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Can You Predict Success on Kickstarter?
 

A Swiss research team claims they can predict the success of campaigns on the crowdfunding platform with a 76 percent accuracy rating.

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Since its founding in 2009, crowdfunding platform Kickstarter has hosted a total of 118,422 projects-- with a little over 50,000 reaching their funding goals. Over the last few years, a few enterprising users have even turned their successfully-funded projects into full-fledged businesses (think Pebble or OUYA). The site also sees a fair amount of projects fail each year.

This begs the question: How do you know which projects will succeed?

A Swiss research team recently developed a tool that they claim can predict which Kickstarter projects will succeed and which will fail-- with 76 percent accuracy within four hours of launch. 

In the research paper Launch Hard or Go Home! a three person research team from the university École Polytechnique Fédérale de Lausanne outlined their method of predicting the success of individual Kickstarter projects using a combination of data mining and analysis of social media and Kickstarter activity.

The team scraped data from Kickstarter’s website between September 2012 and May 2013--covering a total of 16,042 campaigns backed by 1,309,295 users. From the collected data, the research team built a prediction model based on the flow of pledged money, the number of backers and the buzz surrounding the project on Twitter.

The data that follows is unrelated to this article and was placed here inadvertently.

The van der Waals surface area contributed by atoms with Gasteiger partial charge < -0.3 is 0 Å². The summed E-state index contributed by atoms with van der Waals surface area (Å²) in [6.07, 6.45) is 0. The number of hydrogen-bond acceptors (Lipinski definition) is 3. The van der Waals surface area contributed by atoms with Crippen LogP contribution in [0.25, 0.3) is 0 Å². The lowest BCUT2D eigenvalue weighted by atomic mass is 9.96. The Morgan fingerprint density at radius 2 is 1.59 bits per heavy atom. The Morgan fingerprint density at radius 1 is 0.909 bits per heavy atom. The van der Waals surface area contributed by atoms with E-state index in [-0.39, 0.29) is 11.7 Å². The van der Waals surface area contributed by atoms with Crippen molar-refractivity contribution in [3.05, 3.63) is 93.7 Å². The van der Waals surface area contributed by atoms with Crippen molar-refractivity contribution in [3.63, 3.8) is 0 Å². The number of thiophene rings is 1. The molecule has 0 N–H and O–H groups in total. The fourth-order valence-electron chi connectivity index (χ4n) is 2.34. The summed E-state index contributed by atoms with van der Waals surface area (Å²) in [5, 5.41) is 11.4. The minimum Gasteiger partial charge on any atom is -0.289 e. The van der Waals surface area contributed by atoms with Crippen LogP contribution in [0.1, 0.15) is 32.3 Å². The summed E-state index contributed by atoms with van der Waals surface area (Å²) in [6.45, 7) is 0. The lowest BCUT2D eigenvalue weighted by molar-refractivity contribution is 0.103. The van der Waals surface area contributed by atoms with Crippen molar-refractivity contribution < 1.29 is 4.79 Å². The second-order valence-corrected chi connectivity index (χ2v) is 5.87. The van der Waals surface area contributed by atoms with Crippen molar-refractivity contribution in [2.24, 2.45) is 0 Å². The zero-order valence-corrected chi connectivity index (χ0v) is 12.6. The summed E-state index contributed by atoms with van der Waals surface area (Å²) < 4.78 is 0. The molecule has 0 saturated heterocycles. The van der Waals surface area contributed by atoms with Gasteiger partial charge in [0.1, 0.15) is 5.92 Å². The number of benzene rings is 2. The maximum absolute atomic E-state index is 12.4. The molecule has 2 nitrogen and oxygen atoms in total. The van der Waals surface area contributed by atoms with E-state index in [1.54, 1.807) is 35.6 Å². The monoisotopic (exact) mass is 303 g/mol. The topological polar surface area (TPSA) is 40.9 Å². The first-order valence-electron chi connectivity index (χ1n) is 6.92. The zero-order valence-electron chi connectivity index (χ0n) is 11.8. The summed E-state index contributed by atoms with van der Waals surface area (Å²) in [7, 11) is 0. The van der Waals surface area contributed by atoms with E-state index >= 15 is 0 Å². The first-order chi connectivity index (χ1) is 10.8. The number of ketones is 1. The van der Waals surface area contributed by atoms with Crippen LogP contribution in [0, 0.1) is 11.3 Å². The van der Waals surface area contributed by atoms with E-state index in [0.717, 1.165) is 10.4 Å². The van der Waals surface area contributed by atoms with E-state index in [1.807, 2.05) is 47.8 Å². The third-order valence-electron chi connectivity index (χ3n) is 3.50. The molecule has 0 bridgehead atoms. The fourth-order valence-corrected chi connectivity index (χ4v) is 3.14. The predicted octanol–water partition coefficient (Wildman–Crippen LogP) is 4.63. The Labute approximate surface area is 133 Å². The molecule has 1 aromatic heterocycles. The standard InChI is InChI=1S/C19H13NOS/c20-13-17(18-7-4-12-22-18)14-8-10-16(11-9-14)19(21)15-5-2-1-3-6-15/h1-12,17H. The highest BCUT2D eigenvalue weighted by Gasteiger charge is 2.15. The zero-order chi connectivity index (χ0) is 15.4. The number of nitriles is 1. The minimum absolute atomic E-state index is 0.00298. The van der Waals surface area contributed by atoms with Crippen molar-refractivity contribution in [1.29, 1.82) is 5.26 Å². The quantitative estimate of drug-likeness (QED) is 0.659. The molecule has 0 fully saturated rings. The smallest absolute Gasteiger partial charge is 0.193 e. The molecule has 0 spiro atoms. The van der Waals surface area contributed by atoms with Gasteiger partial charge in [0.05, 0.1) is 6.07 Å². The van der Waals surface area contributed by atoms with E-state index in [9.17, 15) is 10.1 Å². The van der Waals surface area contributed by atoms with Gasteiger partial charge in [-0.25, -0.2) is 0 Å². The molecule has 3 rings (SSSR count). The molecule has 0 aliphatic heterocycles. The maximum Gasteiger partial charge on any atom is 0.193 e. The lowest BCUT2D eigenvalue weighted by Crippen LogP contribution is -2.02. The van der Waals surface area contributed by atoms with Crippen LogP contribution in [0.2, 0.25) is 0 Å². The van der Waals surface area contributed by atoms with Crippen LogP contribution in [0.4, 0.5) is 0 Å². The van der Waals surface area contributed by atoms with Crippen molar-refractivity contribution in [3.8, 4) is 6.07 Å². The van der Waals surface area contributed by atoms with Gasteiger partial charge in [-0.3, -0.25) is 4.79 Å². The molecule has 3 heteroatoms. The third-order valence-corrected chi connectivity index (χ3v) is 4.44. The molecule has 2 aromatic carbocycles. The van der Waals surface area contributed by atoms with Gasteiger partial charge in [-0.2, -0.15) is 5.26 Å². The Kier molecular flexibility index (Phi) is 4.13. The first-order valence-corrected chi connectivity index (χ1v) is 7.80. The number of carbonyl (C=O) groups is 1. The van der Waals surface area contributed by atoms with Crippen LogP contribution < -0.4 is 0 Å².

The model found that there was a strong correlation between the number of tweets about a project and the project’s success (successful campaigns averaged 73 tweets, while unsuccessful campaigns averaged only 20). They also found that projects with backers who had backed at least one other campaign were also more likely to succeed. 

This is not the first time that people have tried to predict the success of campaigns on Kickstarter, however. There have been other models developed in the past such as Kicktraq and CanHeKickIt

Kickstarter declined to comment on the story. 

Last updated: Oct 17, 2013

ABIGAIL TRACY is a staff reporter for Inc. magazine. Previously, she worked for Seattle Metropolitan magazine and Chicago magazine.
@abigailtracy




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